4 Deciduous Broadleaf Forests deciduous_broadleaf Dominated by deciduous broadleaf trees (canopy >2m). Tree cover >60%.
5 Mixed Forests mixed_forest Dominated by neither deciduous nor evergreen (40-60% of each) tree type (canopy >2m). Tree cover >60%.
6 Closed Shrublands closed_shrubland Dominated by woody perennials (1-2m height) >60% cover.
7 Open Shrublands open_shrubland Dominated by woody perennials (1-2m height) 10-60% cover.
8 Woody Savannas woody_savanna Tree cover 30-60% (canopy >2m).
9 Savannas savanna Tree cover 10-30% (canopy >2m).
10 Grasslands grassland Dominated by herbaceous annuals (<2m).
12 Croplands cropland At least 60% of area is cultivated cropland.
13 Urban and Built-up Lands urban At least 30% impervious surface area including building materials, asphalt, and vehicles.
15 Non-Vegetated Lands nonvegetated At least 60% of area is non-vegetated barren (sand, rock, soil) or permanent snow and ice with less than 10% vegetation.
255 Unclassified unclassified Has not received a map label because of missing inputs.

At this point we could use the MODIS land cover data directly, simply extracting the land cover class for each checklist location. However, we instead advocate summarizing the land cover data within a neighborhood around the checklist locations. As discussed in Section 1.1, checklist locations are not precise, so it’s more appropriate to use the habitat in the surrounding area, rather than only at the checklist location. More fundamentally, organisms interact with their environment not at a single point, but at the scale of a landscape, so it’s important to include habitat information characterizing a suitably-sized landscape around the observation location. Based on our experience working with eBird data, a 3 km diameter circular neighborhood centered on each checklist location is sufficient to account for the spatial precision in the data when the maximum distance of travelling counts has been limited to 10km, while also being a relevant ecological scale for many bird species.

There are a variety of landscape metrics that can be used to characterize the composition (what habitat is available) and configuration (how that habitat is arranged spatially) of landscapes. Many of these metrics can be calculated using the R package landscapemetrics. We’ll use two simple metrics to summarize landcover data in this guide: percent landcover, a measure of composition, and edge density, a measure of configuration.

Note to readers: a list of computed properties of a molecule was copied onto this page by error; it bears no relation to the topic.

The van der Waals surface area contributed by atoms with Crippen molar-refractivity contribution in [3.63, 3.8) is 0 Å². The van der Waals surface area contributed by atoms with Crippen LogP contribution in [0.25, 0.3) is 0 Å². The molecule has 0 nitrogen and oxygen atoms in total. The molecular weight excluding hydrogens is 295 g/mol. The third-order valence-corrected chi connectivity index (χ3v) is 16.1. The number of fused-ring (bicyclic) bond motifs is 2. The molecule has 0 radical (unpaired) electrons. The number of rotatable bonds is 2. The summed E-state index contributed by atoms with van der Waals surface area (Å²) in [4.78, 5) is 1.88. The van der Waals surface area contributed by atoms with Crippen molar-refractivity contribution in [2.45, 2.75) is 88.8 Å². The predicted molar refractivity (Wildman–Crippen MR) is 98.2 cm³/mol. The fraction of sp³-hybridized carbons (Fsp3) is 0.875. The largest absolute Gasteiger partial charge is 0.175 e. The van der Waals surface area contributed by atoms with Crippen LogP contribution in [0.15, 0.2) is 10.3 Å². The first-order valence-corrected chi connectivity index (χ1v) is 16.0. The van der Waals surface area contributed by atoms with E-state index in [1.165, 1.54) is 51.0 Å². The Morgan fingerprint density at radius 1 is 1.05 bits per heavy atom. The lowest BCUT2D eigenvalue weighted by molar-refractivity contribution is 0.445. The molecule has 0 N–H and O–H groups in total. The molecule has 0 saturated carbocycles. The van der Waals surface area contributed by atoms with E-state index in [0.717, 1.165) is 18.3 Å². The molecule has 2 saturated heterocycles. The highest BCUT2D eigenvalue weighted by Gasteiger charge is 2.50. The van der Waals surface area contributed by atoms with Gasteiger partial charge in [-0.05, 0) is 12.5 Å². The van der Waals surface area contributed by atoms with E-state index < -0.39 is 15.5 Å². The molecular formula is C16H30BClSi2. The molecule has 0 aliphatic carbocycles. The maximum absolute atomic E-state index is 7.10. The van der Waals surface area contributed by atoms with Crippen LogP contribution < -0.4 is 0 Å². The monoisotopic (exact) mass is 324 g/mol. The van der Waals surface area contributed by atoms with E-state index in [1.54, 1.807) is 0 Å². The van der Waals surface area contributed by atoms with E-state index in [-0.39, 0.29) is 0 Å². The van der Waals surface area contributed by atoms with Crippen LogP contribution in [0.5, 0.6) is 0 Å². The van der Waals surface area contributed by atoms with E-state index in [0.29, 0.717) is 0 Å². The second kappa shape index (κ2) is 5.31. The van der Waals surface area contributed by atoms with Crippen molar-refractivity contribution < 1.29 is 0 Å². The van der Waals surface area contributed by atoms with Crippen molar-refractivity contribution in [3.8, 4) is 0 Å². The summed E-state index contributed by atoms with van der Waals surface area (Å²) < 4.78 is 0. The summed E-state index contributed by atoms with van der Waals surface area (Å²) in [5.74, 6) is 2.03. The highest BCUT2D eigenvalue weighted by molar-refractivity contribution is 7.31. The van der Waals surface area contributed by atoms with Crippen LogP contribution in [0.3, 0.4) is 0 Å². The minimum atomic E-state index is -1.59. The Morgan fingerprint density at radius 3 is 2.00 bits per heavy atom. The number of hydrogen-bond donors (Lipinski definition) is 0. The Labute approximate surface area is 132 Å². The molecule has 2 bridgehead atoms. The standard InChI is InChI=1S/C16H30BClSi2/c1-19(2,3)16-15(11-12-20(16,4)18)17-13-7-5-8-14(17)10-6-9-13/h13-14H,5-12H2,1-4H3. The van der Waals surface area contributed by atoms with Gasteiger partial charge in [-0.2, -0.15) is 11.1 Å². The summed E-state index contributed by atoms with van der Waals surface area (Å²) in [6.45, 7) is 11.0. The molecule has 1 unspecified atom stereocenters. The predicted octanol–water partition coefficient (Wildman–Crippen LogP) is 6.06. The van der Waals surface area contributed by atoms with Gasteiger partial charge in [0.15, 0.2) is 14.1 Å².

For example, we can consider a simplified landscape with three cover class: forest, grassland, and water. For each landcover class, percent landcover (abbreviated as pland) is the percent of the landscape that is composed of that class and edge density (abbreviated as ed) is the total boundary length of all patches of that class per unit area. For a broad range of scenarios, these two metrics are a reliable choice for calculating environmental covariates in distribution modeling.

We’ll start by finding the full set of unique checklists locations for each year in the eBird data and buffer the points by 1.5km to generate 3 km diameter circular neighborhoods centered on each checklist location. Note that the MODIS landcover data are not available for 2023, so we use the 2022 layer for 2023 checklists.

# ebird checklist locations
checklists <- read_csv("data/checklists-zf_woothr_jun_us-ga.csv") |> 
  # landcover data not availble for the full period, so we use the closest year
  mutate(year_lc = as.character(pmin(year, 2022)))

# generate circular neighborhoods for all checklists
checklists_sf <- checklists |> 
  # identify unique location/year combinations
  distinct(locality_id, year_lc, latitude, longitude) |> 
  # generate a 3 km neighborhoods
  st_as_sf(coords = c("longitude", "latitude"), crs = 4326)
buffers <- st_buffer(checklists_sf, dist = set_units(1.5, "km"))

Next, for each location, we crop and mask the landcover layer corresponding to the checklist year to the circular neighborhood around that checklist. Then we use calculate_lsm() from landscapemetrics to calculate pland and ed metrics within each neighborhood. This step may take 30 minute or longer to run.

lsm <- NULL
for (i in seq_len(nrow(buffers))) {
  buffer_i <- st_transform(buffers[i, ], crs = crs(landcover))
  year <- as.character(buffer_i$year_lc)
  # crop and mask landcover raster so all values outside buffer are missing
  lsm[[i]] <- crop(landcover[[year]], buffer_i) |> 
    mask(buffer_i) |> 
    # calcualte landscape metrics